Prime Minister Malcolm Turnbull is calling for innovation to improve the lives of Indigenous people, but must beware of causing instability with new policies that dismiss everything before them.
Across Indigenous Australia, innovation is occurring locally, under the radar of government policies and support. We can look to this innovation and stop fixating on finding the elusive policy solution.
The report criticises the state’s failure to adequately integrate the planning of land use development and transport priorities, but falls into the same trap itself.
Infrastructure Australia's latest report is substantial but, critically, it fails to incorporate the transport thinking needed to develop more compact cities that work better for everyone.
Jacob Zuma’s bungling over the finance minister position has left him politically vulnerable.
South African President Jacob Zuma has lost control of his party and his administration. It is time citizens came together and gave the old man a helping hand to exit.
A coalition of senators say they will not support the government’s proposal to change the structure of superannuation boards.
Research suggests it's not the independence of super fund directors that matters, but their training and experience.
The Open Government Partnership can play an important part by increasing trust among citizens and public accountability in Africa.
The Open Government Partnership promotes transparency, public accountability and civic participation in government to combat corruption. It is hoped South Africa will help it grow in Africa.
Feet to the fire. Is athletics going the way of cycling?
Where can sport go when performance-related doping always seems one step ahead? The WADA report should open the door to a more rational future.
Malawian President Peter Mutharika has promised to fight the corruption that has seen donors withdraw their support for his impoverished nation.
Malawi appears to have learnt nothing from the biggest state corruption scandal that rocked the country two years ago, leading to donors withdrawing their support. The same conditions still remain.
Post-election violence in Kenya in January 2008. The country was forewarned in its peer review report that trouble was brewing, but took no action.
The African Peer Review Mechanism has made a difference since it was started in 2003. There are multiple examples of reforms that have been introduced as a result. All have gone unnoticed.
Malcolm Turnbull is promising a change in leadership style from Tony Abbott, but that alone won’t be enough to qualify as government for the 21st century.
The Abbott government resisted the disruptive changes of the 21st century. To succeed, the Turnbull government will need to shed this reactionary mindset and embrace inevitable change.
A statue of colonialist Cecil John Rhodes is removed from the University of Cape Town after student protests. Could real transformation come through changing governance structures?
How can the higher education sector guard against proposed transformation measures being merely superficial quick fixes? At least part of the answer may lie in institutional governance.
The UN: success of Sustainable Development goals depends very much on process.
The UN's lofty Sustainable Development Goals will fall flat without more attention to how the many interested parties work together.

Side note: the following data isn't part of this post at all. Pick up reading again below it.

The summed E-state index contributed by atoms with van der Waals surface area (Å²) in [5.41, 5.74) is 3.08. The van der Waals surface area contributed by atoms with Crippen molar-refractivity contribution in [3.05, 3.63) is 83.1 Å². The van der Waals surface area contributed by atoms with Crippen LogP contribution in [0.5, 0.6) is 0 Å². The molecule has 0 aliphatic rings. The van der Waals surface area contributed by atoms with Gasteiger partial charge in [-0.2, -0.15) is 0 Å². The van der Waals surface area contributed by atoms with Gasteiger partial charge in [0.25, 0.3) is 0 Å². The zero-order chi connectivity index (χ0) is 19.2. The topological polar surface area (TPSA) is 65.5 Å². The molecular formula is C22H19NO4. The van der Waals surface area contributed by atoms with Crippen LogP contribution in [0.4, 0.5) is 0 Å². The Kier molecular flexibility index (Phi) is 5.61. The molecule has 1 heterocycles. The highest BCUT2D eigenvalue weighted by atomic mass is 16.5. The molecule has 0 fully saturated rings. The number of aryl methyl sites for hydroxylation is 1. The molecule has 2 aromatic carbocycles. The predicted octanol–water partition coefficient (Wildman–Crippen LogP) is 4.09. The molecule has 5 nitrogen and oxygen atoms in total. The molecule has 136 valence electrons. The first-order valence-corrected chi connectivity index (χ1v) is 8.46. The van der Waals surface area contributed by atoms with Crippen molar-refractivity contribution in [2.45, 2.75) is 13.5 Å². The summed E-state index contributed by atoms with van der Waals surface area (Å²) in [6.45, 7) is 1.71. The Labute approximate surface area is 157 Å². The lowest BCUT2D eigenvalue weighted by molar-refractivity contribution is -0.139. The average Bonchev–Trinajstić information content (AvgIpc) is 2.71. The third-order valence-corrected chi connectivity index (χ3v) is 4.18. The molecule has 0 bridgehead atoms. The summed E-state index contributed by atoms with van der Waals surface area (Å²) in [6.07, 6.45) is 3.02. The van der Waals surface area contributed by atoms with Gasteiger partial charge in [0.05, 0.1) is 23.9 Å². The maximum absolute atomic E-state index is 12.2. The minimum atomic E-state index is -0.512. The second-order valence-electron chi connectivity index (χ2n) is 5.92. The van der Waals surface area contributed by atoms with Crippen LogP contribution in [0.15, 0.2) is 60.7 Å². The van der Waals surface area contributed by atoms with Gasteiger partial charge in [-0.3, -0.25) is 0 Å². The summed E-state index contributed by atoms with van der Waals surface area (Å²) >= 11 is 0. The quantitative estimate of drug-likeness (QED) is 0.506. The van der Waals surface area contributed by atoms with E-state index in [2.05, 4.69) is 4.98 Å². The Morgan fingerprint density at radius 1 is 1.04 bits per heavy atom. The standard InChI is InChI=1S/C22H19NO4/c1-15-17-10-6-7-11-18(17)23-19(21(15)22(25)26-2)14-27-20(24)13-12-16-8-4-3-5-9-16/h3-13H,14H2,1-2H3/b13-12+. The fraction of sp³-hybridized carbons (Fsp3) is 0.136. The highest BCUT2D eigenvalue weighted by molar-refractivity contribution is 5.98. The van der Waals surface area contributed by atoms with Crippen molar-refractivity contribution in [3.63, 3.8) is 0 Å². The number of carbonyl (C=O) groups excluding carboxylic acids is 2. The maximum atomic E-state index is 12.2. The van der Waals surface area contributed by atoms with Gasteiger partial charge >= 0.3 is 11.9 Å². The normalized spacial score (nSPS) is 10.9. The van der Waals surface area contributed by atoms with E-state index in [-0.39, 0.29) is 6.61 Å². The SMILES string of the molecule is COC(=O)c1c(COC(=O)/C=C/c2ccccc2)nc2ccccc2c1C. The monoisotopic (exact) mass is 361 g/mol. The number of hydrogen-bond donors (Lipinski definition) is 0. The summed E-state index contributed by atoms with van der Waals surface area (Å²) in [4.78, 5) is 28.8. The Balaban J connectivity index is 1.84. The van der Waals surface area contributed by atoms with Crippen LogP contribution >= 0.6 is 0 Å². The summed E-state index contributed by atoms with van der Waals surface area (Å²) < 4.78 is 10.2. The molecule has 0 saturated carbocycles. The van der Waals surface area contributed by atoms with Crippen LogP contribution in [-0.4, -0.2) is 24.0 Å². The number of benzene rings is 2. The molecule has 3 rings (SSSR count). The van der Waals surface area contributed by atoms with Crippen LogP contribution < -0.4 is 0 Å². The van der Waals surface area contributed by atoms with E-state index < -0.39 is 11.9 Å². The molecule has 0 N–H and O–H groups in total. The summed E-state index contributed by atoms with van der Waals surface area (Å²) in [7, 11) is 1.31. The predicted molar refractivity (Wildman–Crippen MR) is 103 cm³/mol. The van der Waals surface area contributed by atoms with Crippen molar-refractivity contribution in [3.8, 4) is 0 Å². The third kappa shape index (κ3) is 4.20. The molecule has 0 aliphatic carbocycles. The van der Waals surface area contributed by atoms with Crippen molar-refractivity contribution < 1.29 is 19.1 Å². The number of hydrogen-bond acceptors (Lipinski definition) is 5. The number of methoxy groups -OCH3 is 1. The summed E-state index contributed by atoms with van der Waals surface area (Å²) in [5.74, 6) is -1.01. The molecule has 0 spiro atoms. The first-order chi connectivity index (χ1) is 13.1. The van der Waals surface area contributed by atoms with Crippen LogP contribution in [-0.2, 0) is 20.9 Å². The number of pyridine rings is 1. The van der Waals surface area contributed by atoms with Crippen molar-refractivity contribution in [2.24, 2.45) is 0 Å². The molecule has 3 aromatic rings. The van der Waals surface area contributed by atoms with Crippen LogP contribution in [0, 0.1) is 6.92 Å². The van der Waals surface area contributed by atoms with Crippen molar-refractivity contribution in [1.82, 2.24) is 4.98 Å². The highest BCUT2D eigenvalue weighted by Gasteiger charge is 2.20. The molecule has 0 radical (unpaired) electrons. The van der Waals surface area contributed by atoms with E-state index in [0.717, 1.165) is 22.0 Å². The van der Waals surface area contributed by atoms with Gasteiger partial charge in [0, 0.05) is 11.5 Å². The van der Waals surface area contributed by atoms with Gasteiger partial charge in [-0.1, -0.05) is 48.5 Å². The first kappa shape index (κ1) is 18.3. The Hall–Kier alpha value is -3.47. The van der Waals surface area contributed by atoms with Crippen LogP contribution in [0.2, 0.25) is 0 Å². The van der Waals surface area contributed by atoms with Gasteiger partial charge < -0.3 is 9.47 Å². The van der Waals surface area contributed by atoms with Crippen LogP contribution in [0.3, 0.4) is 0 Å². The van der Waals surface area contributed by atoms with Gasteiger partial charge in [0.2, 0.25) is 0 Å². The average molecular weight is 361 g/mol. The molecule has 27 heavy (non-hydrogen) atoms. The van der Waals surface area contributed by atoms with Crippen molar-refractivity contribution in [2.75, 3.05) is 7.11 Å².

Not all of the post-independence period in Africa has been an economic failure.
Africa’s growth failure happened because of a combination of external economic shocks and a less-than-perfect policy response, from both international donors and national economic policymakers.
The production of indicators, such as the World Economic Forum’s ranking of economies on competitiveness, is a political process.
Reuters/Victor Ruiz Garcia
Governance indicators have become essential for policy formation and political decision-making, helping us make sense of the messy social world, manage and govern it.
Working for governance in Uganda.
A new method measures the hard data that makes it possible to distinguish which governments actually deliver results from those that don't.
Does relentlessly criticising Australia’s human rights record risk doing more harm than good?
Australia's human rights record isn't perfect, but it still good. if Australians aren't able to take some pride in that and be inspired to do even better, over-the-top criticism could backfire.
Research has found when super funds share the same directors, fund performance can suffer.
Image sourced from Shutterstock.com
Super funds are being asked to improve board governance, and their starting point should be to consider stamping out multiple directorships.
A corrupt, inefficient system? Better call FIFA.
Bosnia and Herzegovina recently held its seventh general election since the end of the 1992-1995 war – a conflict that left more than 100,000 dead. On the face of it, the obvious victors of these elections…
Time to develop all the regions.
Greater Manchester is to get its own directly elected mayor to preside over regional issues. The new mayor will have powers over transport, housing, planning and policing in a devolution deal worth more…
Aboriginal people are confident of their good traditional governance practices.
Northern Australia is by no means exempt from the constant buzz around governance which has been a feature of Australian public life for the last decade. That’s particularly so in the area of Indigenous…
Referring long-term issues to ‘depoliticised’ processes such as commissions of audit does not solve the challenges of political management for governments.
The 2014 federal budget was informed by the need to think long term and was accompanied by austerity rhetoric. Regardless of where you stand on the merit of austerity policy in affecting economic recovery…